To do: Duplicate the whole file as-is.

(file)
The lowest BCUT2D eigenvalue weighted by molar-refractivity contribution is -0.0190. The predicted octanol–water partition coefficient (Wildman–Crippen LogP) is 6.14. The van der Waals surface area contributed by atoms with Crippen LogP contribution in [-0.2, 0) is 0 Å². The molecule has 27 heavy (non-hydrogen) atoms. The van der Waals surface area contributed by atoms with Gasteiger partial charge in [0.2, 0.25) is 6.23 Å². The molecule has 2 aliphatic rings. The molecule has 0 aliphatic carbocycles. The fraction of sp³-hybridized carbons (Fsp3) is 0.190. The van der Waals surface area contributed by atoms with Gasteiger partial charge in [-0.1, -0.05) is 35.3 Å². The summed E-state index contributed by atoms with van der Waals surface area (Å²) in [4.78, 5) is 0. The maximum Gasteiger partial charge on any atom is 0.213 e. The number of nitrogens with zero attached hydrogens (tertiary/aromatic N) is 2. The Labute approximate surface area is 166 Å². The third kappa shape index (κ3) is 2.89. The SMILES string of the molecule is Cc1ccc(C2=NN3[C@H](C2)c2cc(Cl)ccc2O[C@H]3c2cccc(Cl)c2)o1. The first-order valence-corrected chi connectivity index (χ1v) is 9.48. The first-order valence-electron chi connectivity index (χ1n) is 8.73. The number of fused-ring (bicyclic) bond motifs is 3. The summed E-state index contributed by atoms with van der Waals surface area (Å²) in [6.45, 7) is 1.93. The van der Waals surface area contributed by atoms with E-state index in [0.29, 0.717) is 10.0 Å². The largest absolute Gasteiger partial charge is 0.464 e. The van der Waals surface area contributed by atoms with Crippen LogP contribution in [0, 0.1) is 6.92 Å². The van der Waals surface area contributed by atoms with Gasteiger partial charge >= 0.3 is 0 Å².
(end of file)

The lowest BCUT2D eigenvalue weighted by molar-refractivity contribution is -0.0190. The predicted octanol–water partition coefficient (Wildman–Crippen LogP) is 6.14. The van der Waals surface area contributed by atoms with Crippen LogP contribution in [-0.2, 0) is 0 Å². The molecule has 27 heavy (non-hydrogen) atoms. The van der Waals surface area contributed by atoms with Gasteiger partial charge in [0.2, 0.25) is 6.23 Å². The molecule has 2 aliphatic rings. The molecule has 0 aliphatic carbocycles. The fraction of sp³-hybridized carbons (Fsp3) is 0.190. The van der Waals surface area contributed by atoms with Gasteiger partial charge in [-0.1, -0.05) is 35.3 Å². The summed E-state index contributed by atoms with van der Waals surface area (Å²) in [4.78, 5) is 0. The maximum Gasteiger partial charge on any atom is 0.213 e. The number of nitrogens with zero attached hydrogens (tertiary/aromatic N) is 2. The Labute approximate surface area is 166 Å². The third kappa shape index (κ3) is 2.89. The SMILES string of the molecule is Cc1ccc(C2=NN3[C@H](C2)c2cc(Cl)ccc2O[C@H]3c2cccc(Cl)c2)o1. The first-order valence-corrected chi connectivity index (χ1v) is 9.48. The first-order valence-electron chi connectivity index (χ1n) is 8.73. The number of fused-ring (bicyclic) bond motifs is 3. The summed E-state index contributed by atoms with van der Waals surface area (Å²) in [6.45, 7) is 1.93. The van der Waals surface area contributed by atoms with E-state index in [0.29, 0.717) is 10.0 Å². The largest absolute Gasteiger partial charge is 0.464 e. The van der Waals surface area contributed by atoms with Crippen LogP contribution in [0, 0.1) is 6.92 Å². The van der Waals surface area contributed by atoms with Gasteiger partial charge >= 0.3 is 0 Å².